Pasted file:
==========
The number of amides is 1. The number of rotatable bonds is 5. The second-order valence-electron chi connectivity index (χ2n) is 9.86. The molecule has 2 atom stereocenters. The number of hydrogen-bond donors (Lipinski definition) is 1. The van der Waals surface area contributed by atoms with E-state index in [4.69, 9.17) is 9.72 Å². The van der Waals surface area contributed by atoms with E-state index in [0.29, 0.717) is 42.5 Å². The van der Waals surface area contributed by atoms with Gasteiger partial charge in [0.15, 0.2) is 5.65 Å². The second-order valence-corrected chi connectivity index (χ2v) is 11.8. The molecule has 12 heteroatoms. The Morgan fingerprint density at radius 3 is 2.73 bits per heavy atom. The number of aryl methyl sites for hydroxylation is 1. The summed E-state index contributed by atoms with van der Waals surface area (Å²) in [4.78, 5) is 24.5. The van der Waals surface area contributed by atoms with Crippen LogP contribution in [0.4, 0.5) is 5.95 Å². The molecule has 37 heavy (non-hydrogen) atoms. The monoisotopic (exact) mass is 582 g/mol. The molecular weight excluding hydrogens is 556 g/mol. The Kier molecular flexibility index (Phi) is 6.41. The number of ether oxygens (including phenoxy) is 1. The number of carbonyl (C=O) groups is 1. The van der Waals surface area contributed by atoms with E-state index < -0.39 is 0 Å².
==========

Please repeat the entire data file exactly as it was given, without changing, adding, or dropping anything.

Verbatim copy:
The number of amides is 1. The number of rotatable bonds is 5. The second-order valence-electron chi connectivity index (χ2n) is 9.86. The molecule has 2 atom stereocenters. The number of hydrogen-bond donors (Lipinski definition) is 1. The van der Waals surface area contributed by atoms with E-state index in [4.69, 9.17) is 9.72 Å². The van der Waals surface area contributed by atoms with E-state index in [0.29, 0.717) is 42.5 Å². The van der Waals surface area contributed by atoms with Gasteiger partial charge in [0.15, 0.2) is 5.65 Å². The second-order valence-corrected chi connectivity index (χ2v) is 11.8. The molecule has 12 heteroatoms. The Morgan fingerprint density at radius 3 is 2.73 bits per heavy atom. The number of aryl methyl sites for hydroxylation is 1. The summed E-state index contributed by atoms with van der Waals surface area (Å²) in [4.78, 5) is 24.5. The van der Waals surface area contributed by atoms with Crippen LogP contribution in [0.4, 0.5) is 5.95 Å². The molecule has 37 heavy (non-hydrogen) atoms. The monoisotopic (exact) mass is 582 g/mol. The molecular weight excluding hydrogens is 556 g/mol. The Kier molecular flexibility index (Phi) is 6.41. The number of ether oxygens (including phenoxy) is 1. The number of carbonyl (C=O) groups is 1. The van der Waals surface area contributed by atoms with E-state index < -0.39 is 0 Å².